All posts by Jeramiah Dooley

Jeramiah Dooley brings more than 17 years of technology and design experience to his industry efforts. He was most recently part of the VCE Office of the CTO, working with technology executives around the world on strategies to converge and streamline infrastructure and operations. Previously, he was the global SME for Service Provider business development, multi-tenancy and vCloud Director design as part of the Field Enablement team within the VCE Corporate Engineering Group. He has also helped develop Service Provider and Vertical Solutions for VCE, helping customers by providing pre-tested and validated guidelines for running different applications on Vblock platforms, including Cisco Unified Communications, VMware vCloud Director, and ESRI ArcGIS Server among others.Prior to joining VCE, Mr. Dooley was the Director of Engineering for Managed Services at Peak 10, a regional service provider based in Charlotte, NC. He directed the overall strategy, design and development of Peak 10's Managed Services platform, which included the company's Cloud Services, Data Protection, Managed Storage, Managed Security Device Management and BC/DR divisions. He has also held technology positions in the medical, law and tele-communications field during his career, and can be contacted at jdooley@virtualizationpractice.com

OpFlex, Standards-Based Protocols, and Cisco’s Messaging Problem

SDN-IconOn April second, Cisco introduced something that seems to make a lot of sense in its new declarative-based, ACI-led world of software-defined networking: a policy mechanism. The blog post about it was pretty straightforward: it included the obligatory nods toward the Internet Engineering Task Force (IETF) and open-source communities, defined the differences between the traditional imperative and the newer Cisco declarative models, and had snazzy graphics. Cisco laid out the core challenge clearly:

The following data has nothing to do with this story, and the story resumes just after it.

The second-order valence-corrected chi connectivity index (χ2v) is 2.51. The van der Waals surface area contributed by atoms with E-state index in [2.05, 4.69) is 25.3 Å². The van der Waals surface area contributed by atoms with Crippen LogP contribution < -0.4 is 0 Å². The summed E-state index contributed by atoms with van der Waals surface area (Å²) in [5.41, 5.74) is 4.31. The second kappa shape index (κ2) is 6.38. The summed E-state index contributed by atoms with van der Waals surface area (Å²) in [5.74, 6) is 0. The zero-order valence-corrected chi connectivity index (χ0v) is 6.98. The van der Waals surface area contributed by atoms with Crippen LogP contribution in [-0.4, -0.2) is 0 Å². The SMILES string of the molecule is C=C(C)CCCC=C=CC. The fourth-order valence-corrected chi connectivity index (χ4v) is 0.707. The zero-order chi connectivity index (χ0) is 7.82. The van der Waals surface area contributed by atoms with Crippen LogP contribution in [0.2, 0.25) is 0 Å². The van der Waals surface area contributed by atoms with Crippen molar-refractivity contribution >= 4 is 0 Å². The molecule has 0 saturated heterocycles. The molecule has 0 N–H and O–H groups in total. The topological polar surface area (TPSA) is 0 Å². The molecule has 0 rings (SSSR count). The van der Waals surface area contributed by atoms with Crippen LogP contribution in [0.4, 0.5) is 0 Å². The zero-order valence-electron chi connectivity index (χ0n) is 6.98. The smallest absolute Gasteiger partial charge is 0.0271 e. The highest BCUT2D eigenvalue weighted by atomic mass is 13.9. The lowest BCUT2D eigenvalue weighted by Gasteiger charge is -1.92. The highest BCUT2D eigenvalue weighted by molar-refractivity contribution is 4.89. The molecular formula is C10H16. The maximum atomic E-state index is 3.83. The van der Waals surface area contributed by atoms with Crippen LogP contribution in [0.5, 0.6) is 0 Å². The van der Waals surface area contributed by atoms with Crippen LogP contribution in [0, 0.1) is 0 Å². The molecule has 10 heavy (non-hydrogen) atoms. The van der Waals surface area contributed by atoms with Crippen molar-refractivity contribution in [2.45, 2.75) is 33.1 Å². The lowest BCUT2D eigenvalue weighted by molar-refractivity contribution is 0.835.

For this declarative model to work across a multi-vendor environment, to translate and map policy definition into the infrastructure, there has hitherto been no standard protocol to do that across physical/virtual switches, routers and L4-L7 network services. This vacuum has led to the development of OpFlex, a new open standard recently submitted to the IETF.

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SDN, NFV, and the Hardware Cycle of Life

Despite all of the rapid innovation and the incredible rate of change in technology, there are some things that you can count on. One of those things is that the transition from hardware to software is a cyclical one, and if you look at any one segment of the market long enough, that becomes apparent. We’ve seen it in the move from mainframes to x86 servers, to virtualized servers, to distributed, scale-out systems. We’ve seen it in the move from terminals to PCs to VDI to EUC and even in the move from legacy storage arrays to software layer, scale-out storage aggregation. Now, we can start to see the SDN market following the same pattern, and one of the leading indicators of that comes from a company called Netronome.

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